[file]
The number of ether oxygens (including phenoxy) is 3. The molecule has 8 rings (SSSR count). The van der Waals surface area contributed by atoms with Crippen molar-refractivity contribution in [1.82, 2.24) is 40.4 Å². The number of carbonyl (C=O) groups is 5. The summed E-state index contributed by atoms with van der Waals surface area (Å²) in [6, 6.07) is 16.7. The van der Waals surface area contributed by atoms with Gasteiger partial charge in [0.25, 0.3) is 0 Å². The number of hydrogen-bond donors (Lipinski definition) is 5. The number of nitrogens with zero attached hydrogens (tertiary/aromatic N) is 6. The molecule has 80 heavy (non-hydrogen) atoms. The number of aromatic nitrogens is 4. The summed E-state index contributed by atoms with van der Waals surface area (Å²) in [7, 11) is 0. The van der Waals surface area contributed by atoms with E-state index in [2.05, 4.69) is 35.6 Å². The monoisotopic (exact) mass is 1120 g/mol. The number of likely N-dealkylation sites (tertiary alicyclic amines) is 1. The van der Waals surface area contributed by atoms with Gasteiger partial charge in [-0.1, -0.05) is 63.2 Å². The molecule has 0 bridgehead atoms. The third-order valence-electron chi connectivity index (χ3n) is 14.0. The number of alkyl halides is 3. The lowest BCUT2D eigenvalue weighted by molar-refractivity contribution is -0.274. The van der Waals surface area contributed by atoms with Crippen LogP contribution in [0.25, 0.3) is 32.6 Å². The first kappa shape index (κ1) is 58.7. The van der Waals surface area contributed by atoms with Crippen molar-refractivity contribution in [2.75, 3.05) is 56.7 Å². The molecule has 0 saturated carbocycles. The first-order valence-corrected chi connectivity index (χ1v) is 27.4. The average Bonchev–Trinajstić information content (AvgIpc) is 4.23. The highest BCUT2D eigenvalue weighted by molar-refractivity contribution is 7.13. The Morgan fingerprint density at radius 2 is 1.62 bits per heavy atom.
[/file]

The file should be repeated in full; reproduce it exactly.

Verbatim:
The number of ether oxygens (including phenoxy) is 3. The molecule has 8 rings (SSSR count). The van der Waals surface area contributed by atoms with Crippen molar-refractivity contribution in [1.82, 2.24) is 40.4 Å². The number of carbonyl (C=O) groups is 5. The summed E-state index contributed by atoms with van der Waals surface area (Å²) in [6, 6.07) is 16.7. The van der Waals surface area contributed by atoms with Gasteiger partial charge in [0.25, 0.3) is 0 Å². The number of hydrogen-bond donors (Lipinski definition) is 5. The number of nitrogens with zero attached hydrogens (tertiary/aromatic N) is 6. The molecule has 80 heavy (non-hydrogen) atoms. The number of aromatic nitrogens is 4. The summed E-state index contributed by atoms with van der Waals surface area (Å²) in [7, 11) is 0. The van der Waals surface area contributed by atoms with E-state index in [2.05, 4.69) is 35.6 Å². The monoisotopic (exact) mass is 1120 g/mol. The number of likely N-dealkylation sites (tertiary alicyclic amines) is 1. The van der Waals surface area contributed by atoms with Gasteiger partial charge in [-0.1, -0.05) is 63.2 Å². The molecule has 0 bridgehead atoms. The third-order valence-electron chi connectivity index (χ3n) is 14.0. The number of alkyl halides is 3. The lowest BCUT2D eigenvalue weighted by molar-refractivity contribution is -0.274. The van der Waals surface area contributed by atoms with Crippen LogP contribution in [0.25, 0.3) is 32.6 Å². The first kappa shape index (κ1) is 58.7. The van der Waals surface area contributed by atoms with Crippen molar-refractivity contribution in [2.75, 3.05) is 56.7 Å². The molecule has 0 saturated carbocycles. The first-order valence-corrected chi connectivity index (χ1v) is 27.4. The average Bonchev–Trinajstić information content (AvgIpc) is 4.23. The highest BCUT2D eigenvalue weighted by molar-refractivity contribution is 7.13. The Morgan fingerprint density at radius 2 is 1.62 bits per heavy atom.